By the time Solari Baker got around to looking through them, “Enough time had passed that they were pretty much useless items,” she said.

Except for the ledgers. Solari Baker found they were neatly hand written in columns and “graphically they were interesting. It represented a whole different world (compared to today). It was my mother’s time and energy. It was part of her identity.”

Initially, Solari Baker exhibited chalk pastel drawings on paper and oil on canvas, but “more recently I’ve turned to collage as a means of utilizing the ledger papers,” she said. Using blown-up Google maps of the valley for reference along with the ledgers, she applies acrylic and watercolor paints, chalk pastels, stamps, various papers and other mixed media to create the work.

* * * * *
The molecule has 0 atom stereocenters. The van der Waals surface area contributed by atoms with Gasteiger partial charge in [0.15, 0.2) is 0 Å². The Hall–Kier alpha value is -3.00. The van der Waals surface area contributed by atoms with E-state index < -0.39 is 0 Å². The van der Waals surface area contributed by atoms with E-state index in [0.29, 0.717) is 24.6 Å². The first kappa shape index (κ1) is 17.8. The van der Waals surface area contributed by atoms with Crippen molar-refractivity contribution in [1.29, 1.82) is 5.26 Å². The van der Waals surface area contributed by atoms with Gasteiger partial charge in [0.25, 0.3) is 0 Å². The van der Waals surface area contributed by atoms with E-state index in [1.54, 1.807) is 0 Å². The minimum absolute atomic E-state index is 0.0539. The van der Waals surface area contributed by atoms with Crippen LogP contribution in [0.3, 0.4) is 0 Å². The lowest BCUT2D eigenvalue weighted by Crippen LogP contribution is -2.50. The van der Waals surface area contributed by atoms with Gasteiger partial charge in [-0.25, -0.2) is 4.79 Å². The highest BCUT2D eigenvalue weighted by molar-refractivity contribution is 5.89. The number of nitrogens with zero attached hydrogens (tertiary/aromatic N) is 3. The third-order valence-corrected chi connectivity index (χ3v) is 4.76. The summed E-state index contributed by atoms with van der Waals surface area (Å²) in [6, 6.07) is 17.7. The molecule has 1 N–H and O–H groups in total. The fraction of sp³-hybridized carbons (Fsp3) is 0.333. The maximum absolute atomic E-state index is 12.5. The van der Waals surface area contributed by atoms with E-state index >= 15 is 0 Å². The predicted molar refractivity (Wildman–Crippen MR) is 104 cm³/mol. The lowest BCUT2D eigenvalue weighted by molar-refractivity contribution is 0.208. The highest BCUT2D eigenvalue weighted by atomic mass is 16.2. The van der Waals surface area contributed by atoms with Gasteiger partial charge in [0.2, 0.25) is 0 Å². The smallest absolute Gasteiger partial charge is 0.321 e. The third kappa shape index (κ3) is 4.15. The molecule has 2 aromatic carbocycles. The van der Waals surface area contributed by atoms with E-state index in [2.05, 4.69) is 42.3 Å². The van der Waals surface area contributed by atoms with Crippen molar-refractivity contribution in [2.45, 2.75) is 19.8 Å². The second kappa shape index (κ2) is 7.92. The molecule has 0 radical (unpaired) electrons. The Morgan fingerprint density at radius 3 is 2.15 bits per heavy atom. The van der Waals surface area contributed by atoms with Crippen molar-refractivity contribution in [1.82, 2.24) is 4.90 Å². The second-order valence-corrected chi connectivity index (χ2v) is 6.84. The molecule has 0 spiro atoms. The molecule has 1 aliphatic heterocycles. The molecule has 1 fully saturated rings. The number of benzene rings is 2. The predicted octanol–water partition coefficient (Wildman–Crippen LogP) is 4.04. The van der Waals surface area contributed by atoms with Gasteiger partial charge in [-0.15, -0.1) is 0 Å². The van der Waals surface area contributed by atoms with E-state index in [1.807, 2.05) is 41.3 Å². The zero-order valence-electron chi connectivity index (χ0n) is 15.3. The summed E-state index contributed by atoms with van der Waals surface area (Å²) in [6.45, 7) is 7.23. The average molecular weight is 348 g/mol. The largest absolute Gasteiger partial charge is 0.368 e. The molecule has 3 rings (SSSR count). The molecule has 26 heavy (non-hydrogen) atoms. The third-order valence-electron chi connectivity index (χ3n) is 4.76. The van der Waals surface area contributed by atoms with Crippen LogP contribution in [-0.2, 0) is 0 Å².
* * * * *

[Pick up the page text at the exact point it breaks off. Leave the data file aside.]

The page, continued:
Solari Baker says she thinks of herself as a contemporary realist. “My approach to life and art is a search for clarity and definition. Whatever the medium, I have consistently produced at least somewhat recognizable images, most often inspired by nature.”

The collages are her meditations she says, “on the solitary and valuable time (my mother) spent chronicling life and work in the valley before it became an internationally acclaimed wine region, and they are an homage to her, to my history here in the valley, and to my love of this special place.”

Sofie Contemporary Arts gallery is located at 1407 Lincoln Ave. Hours are noon—6 p.m., Wednesday—Sunday and by appointment. Call (707) 942-4231 or visit https://gallery.sofiegallery.com/.

You can reach Cynthia Sweeney at 942-4035 or csweeney@weeklycalistogan.com.

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The Weekly Calistogan Editor

Cynthia Sweeney has been editor of The Weekly Calistogan since July, 2018. Previously, she was a reporter for the St. Helena Star, and North Bay Business Journal. She also spent a significant amount of time freelancing in Hawaii.